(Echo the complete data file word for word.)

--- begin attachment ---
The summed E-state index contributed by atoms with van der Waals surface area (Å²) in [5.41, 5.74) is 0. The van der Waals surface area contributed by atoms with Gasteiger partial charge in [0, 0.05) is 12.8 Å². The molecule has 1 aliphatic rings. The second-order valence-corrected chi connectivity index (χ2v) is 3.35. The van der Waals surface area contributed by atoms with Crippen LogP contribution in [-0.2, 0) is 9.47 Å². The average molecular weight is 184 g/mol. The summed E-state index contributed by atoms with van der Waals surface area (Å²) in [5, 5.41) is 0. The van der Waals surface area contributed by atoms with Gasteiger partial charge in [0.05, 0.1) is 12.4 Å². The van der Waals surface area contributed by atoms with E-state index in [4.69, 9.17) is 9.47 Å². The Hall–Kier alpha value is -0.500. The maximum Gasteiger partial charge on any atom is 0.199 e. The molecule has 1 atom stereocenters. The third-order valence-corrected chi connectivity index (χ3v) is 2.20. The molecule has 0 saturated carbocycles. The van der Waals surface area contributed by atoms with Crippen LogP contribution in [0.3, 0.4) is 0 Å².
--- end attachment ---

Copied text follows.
The summed E-state index contributed by atoms with van der Waals surface area (Å²) in [5.41, 5.74) is 0. The van der Waals surface area contributed by atoms with Gasteiger partial charge in [0, 0.05) is 12.8 Å². The molecule has 1 aliphatic rings. The second-order valence-corrected chi connectivity index (χ2v) is 3.35. The van der Waals surface area contributed by atoms with Crippen LogP contribution in [-0.2, 0) is 9.47 Å². The average molecular weight is 184 g/mol. The summed E-state index contributed by atoms with van der Waals surface area (Å²) in [5, 5.41) is 0. The van der Waals surface area contributed by atoms with Gasteiger partial charge in [0.05, 0.1) is 12.4 Å². The van der Waals surface area contributed by atoms with E-state index in [4.69, 9.17) is 9.47 Å². The Hall–Kier alpha value is -0.500. The maximum Gasteiger partial charge on any atom is 0.199 e. The molecule has 1 atom stereocenters. The third-order valence-corrected chi connectivity index (χ3v) is 2.20. The molecule has 0 saturated carbocycles. The van der Waals surface area contributed by atoms with Crippen LogP contribution in [0.3, 0.4) is 0 Å².